The front wheels of Roomba Discoveries collect hair and eventually stop turning. This undoubtedly affects performance, particularly cleaning time before recharge, but more importantly, it really bothers me when a robot isn't working at its peak.
Here, I show how to remove and clean the front wheel. This is a surprisingly complex task and will take some time. My Roomba sat on the kitchen counter for a few days as I devoted half an hour here and there to figuring it out. If you are lucky, it is possible to accomplish this without removing Roomba's cover; I was not lucky and had to remove the top cover and bumper. If you're not prepared to spend some time, and potentially remove Roomba's covers, don't start.
I probably sent more time on this project than I would have spent sweeping the floors for the next year. But, that's not the point, is it? I'll watch Roomba work for nearly as long as it would take me to do the same job. I've seen other people do this too, so I know I'm not alone. Cleaning, servicing, and ensuring perfect operation of a Roomba is a way to constructively harness obsessive compulsive behavior.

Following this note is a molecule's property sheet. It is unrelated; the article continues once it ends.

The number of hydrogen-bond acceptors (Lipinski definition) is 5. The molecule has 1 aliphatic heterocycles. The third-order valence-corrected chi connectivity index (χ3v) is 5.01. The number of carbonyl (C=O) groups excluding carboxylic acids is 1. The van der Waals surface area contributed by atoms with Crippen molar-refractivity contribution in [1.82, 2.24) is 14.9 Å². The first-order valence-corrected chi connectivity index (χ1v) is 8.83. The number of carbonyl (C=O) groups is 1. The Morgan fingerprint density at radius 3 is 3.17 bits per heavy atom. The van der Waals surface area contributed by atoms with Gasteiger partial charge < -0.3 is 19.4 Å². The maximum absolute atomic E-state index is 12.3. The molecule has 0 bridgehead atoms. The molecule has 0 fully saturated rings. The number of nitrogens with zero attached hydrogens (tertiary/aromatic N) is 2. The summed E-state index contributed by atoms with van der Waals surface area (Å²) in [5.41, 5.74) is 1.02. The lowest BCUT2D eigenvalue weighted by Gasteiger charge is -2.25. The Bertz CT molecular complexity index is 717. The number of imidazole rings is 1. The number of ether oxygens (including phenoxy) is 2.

Step 1: Turn Roomba on Its Back; Figure Out How It Pees
If you're mammalian like me, after a few months of Roomba cleaning your room, its front wheel will be clogged with hair. You can try cutting and pulling the hair out, but save your self some frustration, and go get your tools.
small needle-nose pilers
a clamp, such as a quick-clamp
Step 2: Expose the Inner Working of the Front Wheel
Remove the front wheel's screw and slide down the metal cover.